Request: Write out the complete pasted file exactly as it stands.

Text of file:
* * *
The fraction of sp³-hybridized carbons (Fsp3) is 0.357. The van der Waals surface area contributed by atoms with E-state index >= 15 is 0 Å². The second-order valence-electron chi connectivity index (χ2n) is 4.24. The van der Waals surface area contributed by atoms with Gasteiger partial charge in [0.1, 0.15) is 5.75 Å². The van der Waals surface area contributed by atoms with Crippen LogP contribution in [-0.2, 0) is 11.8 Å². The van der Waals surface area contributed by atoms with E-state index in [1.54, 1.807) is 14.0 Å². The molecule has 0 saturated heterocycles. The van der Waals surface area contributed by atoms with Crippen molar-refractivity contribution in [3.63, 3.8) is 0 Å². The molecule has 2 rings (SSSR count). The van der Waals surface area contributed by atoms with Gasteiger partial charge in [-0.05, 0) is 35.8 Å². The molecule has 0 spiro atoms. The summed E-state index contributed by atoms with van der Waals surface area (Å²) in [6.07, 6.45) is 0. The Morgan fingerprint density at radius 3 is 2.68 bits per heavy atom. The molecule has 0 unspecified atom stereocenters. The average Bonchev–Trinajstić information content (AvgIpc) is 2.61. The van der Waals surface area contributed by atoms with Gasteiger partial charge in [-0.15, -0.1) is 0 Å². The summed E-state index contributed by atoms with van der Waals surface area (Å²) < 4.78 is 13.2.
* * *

The fraction of sp³-hybridized carbons (Fsp3) is 0.357. The van der Waals surface area contributed by atoms with E-state index >= 15 is 0 Å². The second-order valence-electron chi connectivity index (χ2n) is 4.24. The van der Waals surface area contributed by atoms with Gasteiger partial charge in [0.1, 0.15) is 5.75 Å². The van der Waals surface area contributed by atoms with Crippen LogP contribution in [-0.2, 0) is 11.8 Å². The van der Waals surface area contributed by atoms with E-state index in [1.54, 1.807) is 14.0 Å². The molecule has 0 saturated heterocycles. The van der Waals surface area contributed by atoms with Crippen molar-refractivity contribution in [3.63, 3.8) is 0 Å². The molecule has 2 rings (SSSR count). The van der Waals surface area contributed by atoms with Gasteiger partial charge in [-0.05, 0) is 35.8 Å². The molecule has 0 spiro atoms. The summed E-state index contributed by atoms with van der Waals surface area (Å²) in [6.07, 6.45) is 0. The Morgan fingerprint density at radius 3 is 2.68 bits per heavy atom. The molecule has 0 unspecified atom stereocenters. The average Bonchev–Trinajstić information content (AvgIpc) is 2.61. The van der Waals surface area contributed by atoms with Gasteiger partial charge in [-0.15, -0.1) is 0 Å². The summed E-state index contributed by atoms with van der Waals surface area (Å²) < 4.78 is 13.2.